Three sisters celebrating dad’s birthday feared lost in California boat fire

Two people embrace
JJ Lambert embraces Jenna Marsala near the Sea Landing offices in Santa Barbara Harbor, where the Conception departed.
(Patrick T. Fallon / For The Times)

The three sisters — Angela, Nicole and Evan Quitasol — were celebrating their father’s birthday with a Labor Day weekend diving adventure around the Channel Islands.

They are believed to be among the 34 people killed when a fire broke out aboard the ship Monday morning.

Evan was a nurse who worked in the emergency department of a Stockton-area hospital. Nicole worked as a bartender in a lounge in Coronado, which allowed her to live near her beloved ocean, said their stepfather, Chris Rosas. “She loved the outdoors, loved animals, loved and lived by the sea,” he said.


A commercial diving boat caught fire near the shoreline of Santa Cruz Island, Calif., early Monday. Many aboard the boat were believed to be sleeping below deck when the fire broke out in the pre-dawn hours.

Sept. 11, 2019

Angela was a middle school science teacher with the Lincoln Unified School district in Stockton, Rosas said, and “wonderful with kids.”

Angela was the maid of honor at her wedding of her sister, Evita, who was married two weeks ago. Evan and Nicole were bridesmaids as well, Rosas said.

“I’d want [your readers] to know they’re the most kind, most loving people I’ve ever met — and I’m not just saying that because they’re family,” Rosas said. “The way they interacted with anyone they came across, they were wonderful. They were outstanding girls. That’s about all I can tell you right now.”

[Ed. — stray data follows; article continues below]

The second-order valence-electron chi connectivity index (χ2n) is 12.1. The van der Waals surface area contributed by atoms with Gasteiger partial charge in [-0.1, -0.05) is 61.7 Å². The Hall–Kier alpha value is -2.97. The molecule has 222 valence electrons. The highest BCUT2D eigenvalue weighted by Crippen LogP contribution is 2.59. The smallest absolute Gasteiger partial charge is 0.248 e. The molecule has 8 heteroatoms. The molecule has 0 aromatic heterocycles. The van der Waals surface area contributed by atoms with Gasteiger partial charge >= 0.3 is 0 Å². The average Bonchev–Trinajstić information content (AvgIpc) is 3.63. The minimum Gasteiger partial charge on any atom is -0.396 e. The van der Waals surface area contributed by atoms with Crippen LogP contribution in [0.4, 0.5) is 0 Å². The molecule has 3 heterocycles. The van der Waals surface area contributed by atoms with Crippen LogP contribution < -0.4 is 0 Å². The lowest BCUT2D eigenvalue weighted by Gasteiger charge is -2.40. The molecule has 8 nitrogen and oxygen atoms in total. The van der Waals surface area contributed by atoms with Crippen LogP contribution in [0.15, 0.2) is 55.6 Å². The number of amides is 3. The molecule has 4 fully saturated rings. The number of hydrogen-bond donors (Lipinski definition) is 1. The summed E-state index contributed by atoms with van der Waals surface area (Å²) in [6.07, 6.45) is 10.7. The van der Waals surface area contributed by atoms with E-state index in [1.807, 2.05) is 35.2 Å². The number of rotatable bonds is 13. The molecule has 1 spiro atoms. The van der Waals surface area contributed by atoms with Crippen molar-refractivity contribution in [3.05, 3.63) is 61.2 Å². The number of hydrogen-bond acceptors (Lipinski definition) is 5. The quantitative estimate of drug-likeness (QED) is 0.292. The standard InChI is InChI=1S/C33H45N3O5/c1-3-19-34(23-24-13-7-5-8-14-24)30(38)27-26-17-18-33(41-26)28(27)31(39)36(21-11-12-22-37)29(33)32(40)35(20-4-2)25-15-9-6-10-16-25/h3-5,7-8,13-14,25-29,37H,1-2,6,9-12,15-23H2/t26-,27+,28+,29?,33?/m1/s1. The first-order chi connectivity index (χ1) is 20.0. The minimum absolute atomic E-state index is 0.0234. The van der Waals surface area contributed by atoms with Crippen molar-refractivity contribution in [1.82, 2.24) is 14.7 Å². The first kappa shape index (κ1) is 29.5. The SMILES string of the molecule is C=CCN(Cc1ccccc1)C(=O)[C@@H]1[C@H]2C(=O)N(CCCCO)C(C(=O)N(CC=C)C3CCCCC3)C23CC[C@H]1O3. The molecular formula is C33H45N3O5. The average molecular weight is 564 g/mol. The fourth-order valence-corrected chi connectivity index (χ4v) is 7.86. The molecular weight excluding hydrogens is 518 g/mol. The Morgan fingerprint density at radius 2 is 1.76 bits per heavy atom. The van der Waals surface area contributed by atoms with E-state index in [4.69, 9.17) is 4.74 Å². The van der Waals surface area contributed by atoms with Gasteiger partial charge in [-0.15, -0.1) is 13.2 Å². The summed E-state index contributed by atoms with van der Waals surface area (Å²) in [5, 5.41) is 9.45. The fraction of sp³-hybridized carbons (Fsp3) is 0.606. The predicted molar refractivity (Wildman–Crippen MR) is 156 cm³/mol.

Rosas and his wife learned of the fire around midday Monday, he said, and they immediately drove from the family’s Stockton home to Santa Barbara, where they’ve been waiting at a family center set up on some fairgrounds.

The boat fire rocked the small, tightknit diving community in Southern California. Many have formed friendships bound by a passion for ocean exploring.

Sept. 3, 2019

As of Tuesday morning, the remains of 20 people — 11 female and 9 male — have been found. Fourteen people are still missing. Officials called off the search at 9:40 a.m. after spending roughly a day combing across 160 miles of the Pacific. A flyover of the area showed no additional signs of distress or debris in the water, said U.S. Coast Guard Capt. Monica Rochester.

Between four and six victims were seen in the wreckage on Monday, but they were unable to be recovered before nightfall. Crews will try to stabilize the boat so divers can safely enter it and remove the bodies, said Santa Barbara County Sheriff Bill Brown.


Five crew members, who had been awake and jumped overboard, survived the devastating fire. A sixth crew member who was asleep in the same area as the passengers is feared to be dead. Thirty-nine people were on board when the fire broke out. Officials expressed little hope of finding anyone else alive.